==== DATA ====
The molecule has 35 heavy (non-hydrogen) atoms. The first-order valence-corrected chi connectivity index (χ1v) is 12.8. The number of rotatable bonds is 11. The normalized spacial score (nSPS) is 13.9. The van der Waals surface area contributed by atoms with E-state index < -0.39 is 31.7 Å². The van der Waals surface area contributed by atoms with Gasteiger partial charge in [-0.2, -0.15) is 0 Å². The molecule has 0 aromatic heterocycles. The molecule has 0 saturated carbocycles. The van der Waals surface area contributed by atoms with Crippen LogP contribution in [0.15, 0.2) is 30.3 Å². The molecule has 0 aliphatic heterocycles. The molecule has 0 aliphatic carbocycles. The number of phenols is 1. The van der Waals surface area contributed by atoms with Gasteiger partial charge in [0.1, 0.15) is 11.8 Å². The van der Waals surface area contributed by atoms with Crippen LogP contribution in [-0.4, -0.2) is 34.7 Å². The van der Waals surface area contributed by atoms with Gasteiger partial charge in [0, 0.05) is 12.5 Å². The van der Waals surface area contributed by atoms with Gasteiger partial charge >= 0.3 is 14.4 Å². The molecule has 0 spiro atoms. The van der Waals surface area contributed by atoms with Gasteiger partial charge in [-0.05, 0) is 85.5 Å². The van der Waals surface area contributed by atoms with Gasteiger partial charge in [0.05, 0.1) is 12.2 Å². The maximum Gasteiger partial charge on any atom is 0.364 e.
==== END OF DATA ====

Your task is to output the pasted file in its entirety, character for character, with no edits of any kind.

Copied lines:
The molecule has 35 heavy (non-hydrogen) atoms. The first-order valence-corrected chi connectivity index (χ1v) is 12.8. The number of rotatable bonds is 11. The normalized spacial score (nSPS) is 13.9. The van der Waals surface area contributed by atoms with E-state index < -0.39 is 31.7 Å². The van der Waals surface area contributed by atoms with Gasteiger partial charge in [-0.2, -0.15) is 0 Å². The molecule has 0 aromatic heterocycles. The molecule has 0 saturated carbocycles. The van der Waals surface area contributed by atoms with Crippen LogP contribution in [0.15, 0.2) is 30.3 Å². The molecule has 0 aliphatic heterocycles. The molecule has 0 aliphatic carbocycles. The number of phenols is 1. The van der Waals surface area contributed by atoms with Gasteiger partial charge in [0.1, 0.15) is 11.8 Å². The van der Waals surface area contributed by atoms with Crippen LogP contribution in [-0.4, -0.2) is 34.7 Å². The van der Waals surface area contributed by atoms with Gasteiger partial charge in [0, 0.05) is 12.5 Å². The van der Waals surface area contributed by atoms with Gasteiger partial charge >= 0.3 is 14.4 Å². The molecule has 0 spiro atoms. The van der Waals surface area contributed by atoms with Gasteiger partial charge in [-0.05, 0) is 85.5 Å². The van der Waals surface area contributed by atoms with Gasteiger partial charge in [0.05, 0.1) is 12.2 Å². The maximum Gasteiger partial charge on any atom is 0.364 e.